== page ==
Designing and delivering socially just and authentic research projects

Hardacre, Charlotte and Stuart, Kaz (Karen) (2018) Designing and delivering socially just and authentic research projects. In: 10th Annual Conference for Research in Education: Social Justice in Troubling Times: What does it mean and what’s to be done? Critical issues in socially just research and practice (ACRE 2018), 27 September 2018, Edge Hill University, Ormskirk, UK. (Unpublished)

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Official URL: http://eshare.edgehill.ac.uk/14677/

Abstract

Practitioners’ whose work is driven by emancipatory and socially-just notions often wish to transfer these aims to their research (Fraser, 2009; Lyons and Bike, 2013). However, researchers in the UK can find themselves diverted from these values by neoliberal demands for quantitative impact measurement and ‘cause and effect’ models in qualitative research (Davies, Nutley and Smith, 2000; Rigney, 2001; H.M. Treasury, 2010; Nesta, 2014). Whilst these methods are valuable in certain settings, they are not congruent with a critical-ethical methodology (Stuart and Shay, 2018). Conducting research that is authentic to practice values may be counter hegemonic to the current culture of measurement, demanding that researchers stand firm in their beliefs and enter the wilds (Brown, 2017). Charting a clear path, from design to delivery, which maintains the socially-just aims that drove the desire to do research in the first place, is a vital task for both established and early career researchers. To do so the researcher engages in a reflexive process to disentangle the enmeshed values, beliefs and practices that shape research. This endeavor will lead to what some call an inequalities imagining (Hart, Hall, Henwood, 2003), cultural sensitivity (Tuhiwai Smith, 2012), a criticalethical approach (Stuart and Shay, 2018), or socially just research (Fine, 2017). The resulting epistemology, ontology and methodology are critically conscious of knowledge democracy, seeking to reveal knowledge that enhances social justice and wellbeing (Maynard and Stuart, 2018). This talk will support you to identify what you value most about your practice and to use this knowledge to create a checklist that mirrors these values throughout your research. This will be a useful tool for developing congruence between theory and practice, supporting radical or unorthodox methods and reducing ethical barriers by setting out a transparent, authentic and explanatory protocol for your socially-just research project. The tensions that may arise in this process provide reflexive insights of key areas for critically conscious practice.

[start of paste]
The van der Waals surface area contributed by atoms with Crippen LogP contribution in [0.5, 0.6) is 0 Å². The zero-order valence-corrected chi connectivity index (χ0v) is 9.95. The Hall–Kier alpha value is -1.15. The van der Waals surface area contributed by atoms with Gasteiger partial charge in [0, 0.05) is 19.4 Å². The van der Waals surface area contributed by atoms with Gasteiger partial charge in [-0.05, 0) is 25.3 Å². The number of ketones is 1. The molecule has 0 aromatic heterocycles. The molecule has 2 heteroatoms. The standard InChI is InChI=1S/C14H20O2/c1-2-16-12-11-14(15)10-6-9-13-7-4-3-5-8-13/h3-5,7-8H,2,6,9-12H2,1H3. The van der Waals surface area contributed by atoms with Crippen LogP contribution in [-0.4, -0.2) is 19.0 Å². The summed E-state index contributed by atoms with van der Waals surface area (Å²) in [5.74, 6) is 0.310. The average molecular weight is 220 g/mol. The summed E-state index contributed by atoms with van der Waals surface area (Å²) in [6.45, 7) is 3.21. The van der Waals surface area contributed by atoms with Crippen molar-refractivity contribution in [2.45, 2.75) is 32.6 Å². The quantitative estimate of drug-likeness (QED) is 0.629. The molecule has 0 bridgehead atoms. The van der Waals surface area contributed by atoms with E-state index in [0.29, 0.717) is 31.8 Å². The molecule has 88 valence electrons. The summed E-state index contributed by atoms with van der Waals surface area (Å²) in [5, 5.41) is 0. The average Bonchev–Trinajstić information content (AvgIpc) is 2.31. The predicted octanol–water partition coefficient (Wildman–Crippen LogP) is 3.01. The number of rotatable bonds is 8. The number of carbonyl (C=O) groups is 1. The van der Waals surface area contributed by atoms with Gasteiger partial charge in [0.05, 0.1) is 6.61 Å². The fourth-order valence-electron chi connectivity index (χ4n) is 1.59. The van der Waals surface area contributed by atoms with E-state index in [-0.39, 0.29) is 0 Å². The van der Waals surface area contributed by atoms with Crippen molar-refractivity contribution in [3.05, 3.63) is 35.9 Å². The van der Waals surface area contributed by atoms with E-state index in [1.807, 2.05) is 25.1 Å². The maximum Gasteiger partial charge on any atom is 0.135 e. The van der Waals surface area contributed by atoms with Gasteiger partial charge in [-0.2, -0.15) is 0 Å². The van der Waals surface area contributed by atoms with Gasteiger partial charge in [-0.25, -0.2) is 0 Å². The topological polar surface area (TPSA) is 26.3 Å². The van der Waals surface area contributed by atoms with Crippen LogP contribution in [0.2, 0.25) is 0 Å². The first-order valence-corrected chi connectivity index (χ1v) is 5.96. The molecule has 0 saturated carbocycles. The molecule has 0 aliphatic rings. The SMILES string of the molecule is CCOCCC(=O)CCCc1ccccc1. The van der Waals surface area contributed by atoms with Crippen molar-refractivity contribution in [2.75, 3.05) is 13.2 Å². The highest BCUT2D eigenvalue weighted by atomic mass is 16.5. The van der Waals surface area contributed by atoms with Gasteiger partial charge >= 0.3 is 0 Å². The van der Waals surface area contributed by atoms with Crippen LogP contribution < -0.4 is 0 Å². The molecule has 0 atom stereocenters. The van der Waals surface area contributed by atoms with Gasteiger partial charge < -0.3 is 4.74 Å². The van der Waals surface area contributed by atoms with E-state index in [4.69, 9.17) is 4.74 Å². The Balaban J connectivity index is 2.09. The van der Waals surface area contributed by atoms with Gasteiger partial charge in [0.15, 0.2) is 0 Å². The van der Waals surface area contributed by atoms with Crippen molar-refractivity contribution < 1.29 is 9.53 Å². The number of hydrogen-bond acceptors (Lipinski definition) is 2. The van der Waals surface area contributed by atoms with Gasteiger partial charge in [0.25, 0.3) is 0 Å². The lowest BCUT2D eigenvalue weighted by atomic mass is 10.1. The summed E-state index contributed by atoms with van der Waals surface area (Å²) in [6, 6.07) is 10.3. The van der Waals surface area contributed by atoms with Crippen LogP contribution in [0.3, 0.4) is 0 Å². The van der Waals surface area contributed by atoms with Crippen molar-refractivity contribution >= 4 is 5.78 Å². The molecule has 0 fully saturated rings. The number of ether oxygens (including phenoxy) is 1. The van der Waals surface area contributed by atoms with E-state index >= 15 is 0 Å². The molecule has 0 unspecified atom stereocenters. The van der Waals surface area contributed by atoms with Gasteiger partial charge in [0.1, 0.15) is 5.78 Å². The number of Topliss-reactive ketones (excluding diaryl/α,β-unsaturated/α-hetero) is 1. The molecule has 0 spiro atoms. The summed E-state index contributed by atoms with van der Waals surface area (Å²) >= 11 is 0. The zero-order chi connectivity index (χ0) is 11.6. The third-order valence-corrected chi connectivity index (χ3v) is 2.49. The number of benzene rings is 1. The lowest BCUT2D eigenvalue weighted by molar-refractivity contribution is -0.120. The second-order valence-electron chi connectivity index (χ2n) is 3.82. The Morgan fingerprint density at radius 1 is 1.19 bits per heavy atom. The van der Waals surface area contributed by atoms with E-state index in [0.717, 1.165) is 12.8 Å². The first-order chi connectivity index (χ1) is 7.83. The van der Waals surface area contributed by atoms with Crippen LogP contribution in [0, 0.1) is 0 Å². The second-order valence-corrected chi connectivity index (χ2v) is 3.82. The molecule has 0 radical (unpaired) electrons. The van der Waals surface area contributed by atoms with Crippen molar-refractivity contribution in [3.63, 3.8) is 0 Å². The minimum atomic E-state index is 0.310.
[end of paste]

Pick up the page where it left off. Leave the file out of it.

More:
Item Type: Conference or Workshop Item (Paper)
Departments: Youth & Community Work
Depositing User: Anna Lupton
Date Deposited: 11 Oct 2018 14:58
Last Modified: 11 Dec 2018 13:34
URI: http://insight.cumbria.ac.uk/id/eprint/4136

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